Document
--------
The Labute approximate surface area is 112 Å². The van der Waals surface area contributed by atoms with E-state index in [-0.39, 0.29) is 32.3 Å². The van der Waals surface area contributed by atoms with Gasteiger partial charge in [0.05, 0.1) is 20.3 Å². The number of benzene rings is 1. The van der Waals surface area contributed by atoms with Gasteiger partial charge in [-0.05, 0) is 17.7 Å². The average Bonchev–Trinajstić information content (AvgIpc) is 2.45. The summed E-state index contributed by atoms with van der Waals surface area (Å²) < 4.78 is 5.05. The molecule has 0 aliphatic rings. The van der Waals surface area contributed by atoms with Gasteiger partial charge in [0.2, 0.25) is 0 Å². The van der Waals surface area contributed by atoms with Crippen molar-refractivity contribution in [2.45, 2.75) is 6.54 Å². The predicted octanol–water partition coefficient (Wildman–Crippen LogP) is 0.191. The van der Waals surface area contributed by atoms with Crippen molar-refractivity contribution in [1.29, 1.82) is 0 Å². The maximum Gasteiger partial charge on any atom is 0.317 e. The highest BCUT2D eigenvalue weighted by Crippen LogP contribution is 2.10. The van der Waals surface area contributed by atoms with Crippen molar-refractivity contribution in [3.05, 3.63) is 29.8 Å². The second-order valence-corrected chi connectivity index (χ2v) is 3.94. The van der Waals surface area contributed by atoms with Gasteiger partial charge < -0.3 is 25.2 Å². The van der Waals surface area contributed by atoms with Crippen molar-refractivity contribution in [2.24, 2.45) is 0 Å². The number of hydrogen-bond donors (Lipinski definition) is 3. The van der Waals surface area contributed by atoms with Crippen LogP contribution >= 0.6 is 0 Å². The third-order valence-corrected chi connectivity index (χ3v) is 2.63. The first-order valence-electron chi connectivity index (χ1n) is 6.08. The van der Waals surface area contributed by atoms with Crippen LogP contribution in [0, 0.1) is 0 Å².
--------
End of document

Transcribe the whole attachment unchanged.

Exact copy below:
The Labute approximate surface area is 112 Å². The van der Waals surface area contributed by atoms with E-state index in [-0.39, 0.29) is 32.3 Å². The van der Waals surface area contributed by atoms with Gasteiger partial charge in [0.05, 0.1) is 20.3 Å². The number of benzene rings is 1. The van der Waals surface area contributed by atoms with Gasteiger partial charge in [-0.05, 0) is 17.7 Å². The average Bonchev–Trinajstić information content (AvgIpc) is 2.45. The summed E-state index contributed by atoms with van der Waals surface area (Å²) < 4.78 is 5.05. The molecule has 0 aliphatic rings. The van der Waals surface area contributed by atoms with Gasteiger partial charge in [0.2, 0.25) is 0 Å². The van der Waals surface area contributed by atoms with Crippen molar-refractivity contribution in [2.45, 2.75) is 6.54 Å². The predicted octanol–water partition coefficient (Wildman–Crippen LogP) is 0.191. The van der Waals surface area contributed by atoms with Crippen molar-refractivity contribution in [1.29, 1.82) is 0 Å². The maximum Gasteiger partial charge on any atom is 0.317 e. The highest BCUT2D eigenvalue weighted by Crippen LogP contribution is 2.10. The van der Waals surface area contributed by atoms with Crippen molar-refractivity contribution in [3.05, 3.63) is 29.8 Å². The second-order valence-corrected chi connectivity index (χ2v) is 3.94. The van der Waals surface area contributed by atoms with Gasteiger partial charge < -0.3 is 25.2 Å². The van der Waals surface area contributed by atoms with Crippen molar-refractivity contribution in [2.24, 2.45) is 0 Å². The number of hydrogen-bond donors (Lipinski definition) is 3. The van der Waals surface area contributed by atoms with Crippen LogP contribution >= 0.6 is 0 Å². The third-order valence-corrected chi connectivity index (χ3v) is 2.63. The first-order valence-electron chi connectivity index (χ1n) is 6.08. The van der Waals surface area contributed by atoms with Crippen LogP contribution in [0, 0.1) is 0 Å².